Between Victory in West Virginia and (Likely) Defeat Before the Supreme Court, Teachers Unions Find Themselves at Historic Crossroads
Updated March 20
The recently settled statewide strike in West Virginia, resolved only after the legislature granted all public employees a 5 percent raise, was the most consequential victory for teachers unions in years. The spontaneity and coordination of the walkouts, especially in a state whose century-old heritage of union activism had seemed to be mostly extinguished, took much of the country by surprise.
Now organizers in Oklahoma are openly musing about launching a wildcat strike of their own if demands for a pay raise aren’t met soon, and Arizona teachers may be close behind. Both groups share many of the concerns that their colleagues expressed in Charleston last month. The average salary for West Virginia teachers was ranked 48th overall by the National Education Association, the country’s largest union. Oklahoma slotted in at 49th, and Arizona 43rd.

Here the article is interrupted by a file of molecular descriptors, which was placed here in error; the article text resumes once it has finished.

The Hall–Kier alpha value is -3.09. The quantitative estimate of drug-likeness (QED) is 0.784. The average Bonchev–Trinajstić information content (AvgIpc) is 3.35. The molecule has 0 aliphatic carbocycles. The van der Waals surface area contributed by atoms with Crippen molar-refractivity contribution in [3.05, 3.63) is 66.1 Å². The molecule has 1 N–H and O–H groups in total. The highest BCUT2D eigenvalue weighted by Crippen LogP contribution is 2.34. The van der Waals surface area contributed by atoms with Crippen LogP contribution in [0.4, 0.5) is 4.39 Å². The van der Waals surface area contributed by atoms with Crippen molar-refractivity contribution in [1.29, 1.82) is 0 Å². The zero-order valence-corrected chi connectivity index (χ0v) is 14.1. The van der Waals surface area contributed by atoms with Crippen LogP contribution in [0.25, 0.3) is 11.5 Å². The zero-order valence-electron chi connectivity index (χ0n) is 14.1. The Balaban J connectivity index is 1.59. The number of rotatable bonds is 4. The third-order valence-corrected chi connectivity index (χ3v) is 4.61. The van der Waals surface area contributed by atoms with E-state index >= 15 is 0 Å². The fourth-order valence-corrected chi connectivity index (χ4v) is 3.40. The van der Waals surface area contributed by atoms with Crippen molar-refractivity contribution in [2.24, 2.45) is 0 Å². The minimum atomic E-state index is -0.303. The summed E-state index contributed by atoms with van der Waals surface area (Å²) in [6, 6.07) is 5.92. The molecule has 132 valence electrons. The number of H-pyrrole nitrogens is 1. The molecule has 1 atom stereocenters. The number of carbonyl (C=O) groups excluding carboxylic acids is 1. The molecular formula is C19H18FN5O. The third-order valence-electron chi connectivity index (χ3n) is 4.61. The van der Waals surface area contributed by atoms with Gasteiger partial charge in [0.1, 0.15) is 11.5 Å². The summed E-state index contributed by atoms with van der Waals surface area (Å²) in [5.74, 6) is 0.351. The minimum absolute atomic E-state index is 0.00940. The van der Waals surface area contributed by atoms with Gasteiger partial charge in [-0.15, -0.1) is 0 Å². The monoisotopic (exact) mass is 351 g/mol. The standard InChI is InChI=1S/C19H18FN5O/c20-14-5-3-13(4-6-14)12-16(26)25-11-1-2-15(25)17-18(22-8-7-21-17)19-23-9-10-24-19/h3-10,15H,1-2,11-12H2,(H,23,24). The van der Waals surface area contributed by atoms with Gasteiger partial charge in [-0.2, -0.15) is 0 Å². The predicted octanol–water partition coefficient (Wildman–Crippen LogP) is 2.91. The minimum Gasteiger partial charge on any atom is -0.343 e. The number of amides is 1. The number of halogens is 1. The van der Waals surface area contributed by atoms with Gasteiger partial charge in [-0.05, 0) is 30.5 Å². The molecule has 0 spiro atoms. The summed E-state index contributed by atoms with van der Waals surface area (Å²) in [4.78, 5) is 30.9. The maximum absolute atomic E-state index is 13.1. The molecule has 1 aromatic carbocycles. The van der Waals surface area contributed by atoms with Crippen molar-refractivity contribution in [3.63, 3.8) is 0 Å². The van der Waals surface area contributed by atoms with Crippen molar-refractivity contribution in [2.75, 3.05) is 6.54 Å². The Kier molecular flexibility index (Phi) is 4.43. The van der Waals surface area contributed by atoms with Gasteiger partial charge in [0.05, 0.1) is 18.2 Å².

And yet even as activists in other states are donning red T-shirts and plotting their next moves, organized labor is bracing for what could be its most damaging setback in ages: the Supreme Court’s ruling in Janus v. AFSCME, which could end “agency fees” and strip unions of much of their financing and power. If the Court rules in the way most expect it to, the entire country will become a “right-to-work” jurisdiction for public employees, as West Virginia now is.
So is it the best of times or the worst of times? Are teachers unions on the verge of a generational defeat, or a huge surge in organizing?
“The strike was, I think, an amazing event,” says Joseph Slater, a professor of labor law at the University of Toledo College of Law. “Public workers in West Virginia not only have no legal right to strike, but they have no right to bargain collectively. So I think it’s a reminder that sometimes unions can accomplish great things.”